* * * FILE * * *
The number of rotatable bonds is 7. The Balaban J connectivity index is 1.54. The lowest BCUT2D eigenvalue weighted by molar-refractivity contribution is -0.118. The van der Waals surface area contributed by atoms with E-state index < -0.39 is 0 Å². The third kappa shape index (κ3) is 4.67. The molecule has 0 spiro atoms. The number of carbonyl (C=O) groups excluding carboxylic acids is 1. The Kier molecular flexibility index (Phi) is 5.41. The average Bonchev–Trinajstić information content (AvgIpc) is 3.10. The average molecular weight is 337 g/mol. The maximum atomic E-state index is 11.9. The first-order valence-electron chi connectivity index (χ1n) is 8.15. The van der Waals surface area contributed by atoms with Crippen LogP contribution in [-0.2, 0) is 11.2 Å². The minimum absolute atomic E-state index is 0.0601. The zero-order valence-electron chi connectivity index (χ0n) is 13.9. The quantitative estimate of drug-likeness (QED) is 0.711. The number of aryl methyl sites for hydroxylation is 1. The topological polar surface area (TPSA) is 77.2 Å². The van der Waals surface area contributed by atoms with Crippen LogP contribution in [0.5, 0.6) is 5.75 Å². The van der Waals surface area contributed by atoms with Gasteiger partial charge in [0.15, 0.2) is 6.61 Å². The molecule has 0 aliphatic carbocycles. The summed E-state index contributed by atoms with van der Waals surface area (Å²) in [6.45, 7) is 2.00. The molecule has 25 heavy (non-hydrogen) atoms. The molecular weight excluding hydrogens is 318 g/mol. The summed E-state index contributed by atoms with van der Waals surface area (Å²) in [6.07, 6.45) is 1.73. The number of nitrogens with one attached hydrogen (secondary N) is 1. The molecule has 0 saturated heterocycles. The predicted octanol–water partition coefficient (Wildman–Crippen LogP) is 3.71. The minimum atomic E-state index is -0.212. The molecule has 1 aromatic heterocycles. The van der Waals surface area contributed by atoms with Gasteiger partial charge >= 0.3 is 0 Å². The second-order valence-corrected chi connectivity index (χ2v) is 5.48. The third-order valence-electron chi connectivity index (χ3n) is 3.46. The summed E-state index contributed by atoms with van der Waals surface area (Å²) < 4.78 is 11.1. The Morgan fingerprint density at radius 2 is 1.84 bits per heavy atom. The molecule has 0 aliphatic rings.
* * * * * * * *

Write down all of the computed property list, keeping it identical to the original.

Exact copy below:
The number of rotatable bonds is 7. The Balaban J connectivity index is 1.54. The lowest BCUT2D eigenvalue weighted by molar-refractivity contribution is -0.118. The van der Waals surface area contributed by atoms with E-state index < -0.39 is 0 Å². The third kappa shape index (κ3) is 4.67. The molecule has 0 spiro atoms. The number of carbonyl (C=O) groups excluding carboxylic acids is 1. The Kier molecular flexibility index (Phi) is 5.41. The average Bonchev–Trinajstić information content (AvgIpc) is 3.10. The average molecular weight is 337 g/mol. The maximum atomic E-state index is 11.9. The first-order valence-electron chi connectivity index (χ1n) is 8.15. The van der Waals surface area contributed by atoms with Crippen LogP contribution in [-0.2, 0) is 11.2 Å². The minimum absolute atomic E-state index is 0.0601. The zero-order valence-electron chi connectivity index (χ0n) is 13.9. The quantitative estimate of drug-likeness (QED) is 0.711. The number of aryl methyl sites for hydroxylation is 1. The topological polar surface area (TPSA) is 77.2 Å². The van der Waals surface area contributed by atoms with Crippen LogP contribution in [0.5, 0.6) is 5.75 Å². The van der Waals surface area contributed by atoms with Gasteiger partial charge in [0.15, 0.2) is 6.61 Å². The molecule has 0 aliphatic carbocycles. The summed E-state index contributed by atoms with van der Waals surface area (Å²) in [6.45, 7) is 2.00. The molecule has 25 heavy (non-hydrogen) atoms. The molecular weight excluding hydrogens is 318 g/mol. The summed E-state index contributed by atoms with van der Waals surface area (Å²) in [6.07, 6.45) is 1.73. The number of nitrogens with one attached hydrogen (secondary N) is 1. The molecule has 0 saturated heterocycles. The predicted octanol–water partition coefficient (Wildman–Crippen LogP) is 3.71. The minimum atomic E-state index is -0.212. The molecule has 1 aromatic heterocycles. The van der Waals surface area contributed by atoms with Gasteiger partial charge >= 0.3 is 0 Å². The second-order valence-corrected chi connectivity index (χ2v) is 5.48. The third-order valence-electron chi connectivity index (χ3n) is 3.46. The summed E-state index contributed by atoms with van der Waals surface area (Å²) < 4.78 is 11.1. The Morgan fingerprint density at radius 2 is 1.84 bits per heavy atom. The molecule has 0 aliphatic rings.